Whether you learned by watching Leonardo DiCaprio get clobbered in The Revenant or from your dutiful Scoutmaster or friendly US Park Ranger, it is commonly known that, when hiking in the backcountry, it is inadvisable to stand between a bear and her offspring. On April 18, 2017 from within the subterranean main stage of Manhattan’s (le) poisson rouge, the youthful trio known as Bearthoven exhibited a conviction and commitment to four new works that felt not only analogous but a rival to the dedication of a grizzly to her cubs. The cubs in this case are a series of new compositions commissioned by the ensemble in-part for their debut album, entitled Trios, and released by Cantaloupe Music, a New York-based record label created by the three founders of the eminent Bang on a Can organization: David Lang, Julia Wolfe and Michael Gordon.
Of course, the (musical) backcountry adventurers who had assembled for this event remained safe from harm, thanks to the fact that the group is neither bear-like individually nor as a unit (the name as I understand it is simply a pun for the sake of making one). In their focused presentation, there seemed to be no room at all to come between the performers and their progeny; newly minted compositions by Fjóla Evans, Scott Wollschleger, Brooks Frederickson, and Adrian Knight.
Bearthoven is comprised of pianist Karl Larson, bassist Pat Swoboda, and drummer/percussionist Matt Evans. While this instrumentation is familiar at a glance (the group is essentially a disembodied rhythm section), its make-up is rather unique in the context of the community it endeavors to serve. The ensemble’s mission statement explains, “Bearthoven’s instrumentation, while a clear reference to jazz and pop idioms, is intended to serve as an access point for the current listener…[and] invites composers to explore their cultural relationship with the instrumentation, creating a dialogue between their compositional voice and their own associations with piano, bass, and percussion.”
Whether this so-called access point leads into or out of the pop and jazz idioms is an interesting question to ponder. Does this portal encourage a departure from common contemporary classical paradigms and ensemble configurations (the ever present string quartet or the inescapable “Pierrot” ensemble) by encouraging the academic to explore his or her voice in a passively familiar but underutilized manner? Or, is it an escape hatch from the cliches of pop and jazz, into the expansive, genre-transcendent universe in which we find ourselves; an exit through the rhythm section meant to guide the pop-rock influenced composer into the unexplored artistic dimensions that may surround them? If the evening’s program indicated anything, it is that the chosen composers have made no compromises in exhibiting diverse and thought provoking individuality, truly free of apparent association and holistically engaged in crafting new and elegant sonorities for this wonderful ensemble.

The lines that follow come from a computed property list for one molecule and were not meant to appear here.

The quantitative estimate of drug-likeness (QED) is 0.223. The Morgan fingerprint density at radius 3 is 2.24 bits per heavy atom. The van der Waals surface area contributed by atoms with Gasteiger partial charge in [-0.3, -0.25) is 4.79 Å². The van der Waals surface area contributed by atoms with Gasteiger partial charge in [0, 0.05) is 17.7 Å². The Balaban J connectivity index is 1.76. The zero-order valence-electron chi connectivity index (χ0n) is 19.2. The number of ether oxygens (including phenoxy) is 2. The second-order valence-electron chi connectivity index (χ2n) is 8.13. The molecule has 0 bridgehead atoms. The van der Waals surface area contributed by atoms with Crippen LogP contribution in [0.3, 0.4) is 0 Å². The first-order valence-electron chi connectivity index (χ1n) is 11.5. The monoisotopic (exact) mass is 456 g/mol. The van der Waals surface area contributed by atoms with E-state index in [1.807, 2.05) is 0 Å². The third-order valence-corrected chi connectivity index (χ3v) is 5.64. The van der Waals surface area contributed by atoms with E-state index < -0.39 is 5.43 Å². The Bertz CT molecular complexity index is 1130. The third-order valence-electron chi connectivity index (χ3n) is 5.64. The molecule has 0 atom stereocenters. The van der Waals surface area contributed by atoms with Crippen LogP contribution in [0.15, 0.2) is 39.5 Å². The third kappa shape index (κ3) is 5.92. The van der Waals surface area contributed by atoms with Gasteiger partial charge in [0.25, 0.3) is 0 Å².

The show opened with a meditative performance by composer-collaborator Fjóla Evans comprised of long, delicate tones for solo cello woven into a tapestry of prerecorded and electronic sounds. The piece was performed before a projected video backdrop depicting some kind of European peasant dance troupe, which seemed in a way connected to the sampled sounds throughout that at times conjured images of folkish vocalizations. Bearthoven’s set opened with a piece entitled Shoaling also by Evans and commissioned for the album. The work emerged from a very similar creative space as Evans’ solo opener. Expanding and contracting under long, expressive tones and subtle textures, the piece develops a ritualistic, panel-like structure that establishes an atmosphere of subtle anxiety, like trying to recall a memory that is perched at the tip of the tongue but can never be articulated.
Composer Scott Wollschleger provided the next work, which was commissioned by the group but is not included on the album. Wollschleger’s piece, called American Dream, offered a dramatic contrast to Evans’ undulating waves with an expressionistic landscape of pulsating, dissonant tone clusters (produced by chromatic pitch pipes), twinkling chimes and bells, and earthen sonorities that emanated from grinding cast iron and terra cotta. There was a stunning, almost hypnotic quality to Wollschleger’s work, that felt at times like a religious rite and at others like an exploration of horror movie tropes. At the work’s climactic peak, a nebula of droning textures emerge from the vibraphone, assisted by what appeared to be wind-up toys. It was in this moment that the piece transcended its own spooky narrative and seemed to conclude like a magic trick.
The final two works, entitled The Ringing World and Undertoad by Adrian Knight and Brooks Frederickson respectively, provided further contrast and exhibited Bearthoven’s thorough ability both to inspire (per the ensemble’s mission statement) and execute with thoughtful precision. Indeed, it is in this excellent group’s penchant to inspire that the greatest depths of their influence may be realized. Bearthoven does not merely provide a non-standard instrumentation to a community of creators largely entrenched in more traditional tropes, but motivates in this community a new way of thinking about how to approach the production of sound without being bound to an approach that isolates one ensemble or another into silos or categories.
Bearthoven is not just a piano, a bass and some drums — it seems greater than the sum of its parts; a kind of chameleon that is both the subject and the object of the creative process, a synergistic unit that informs and becomes the art that is created at its behest.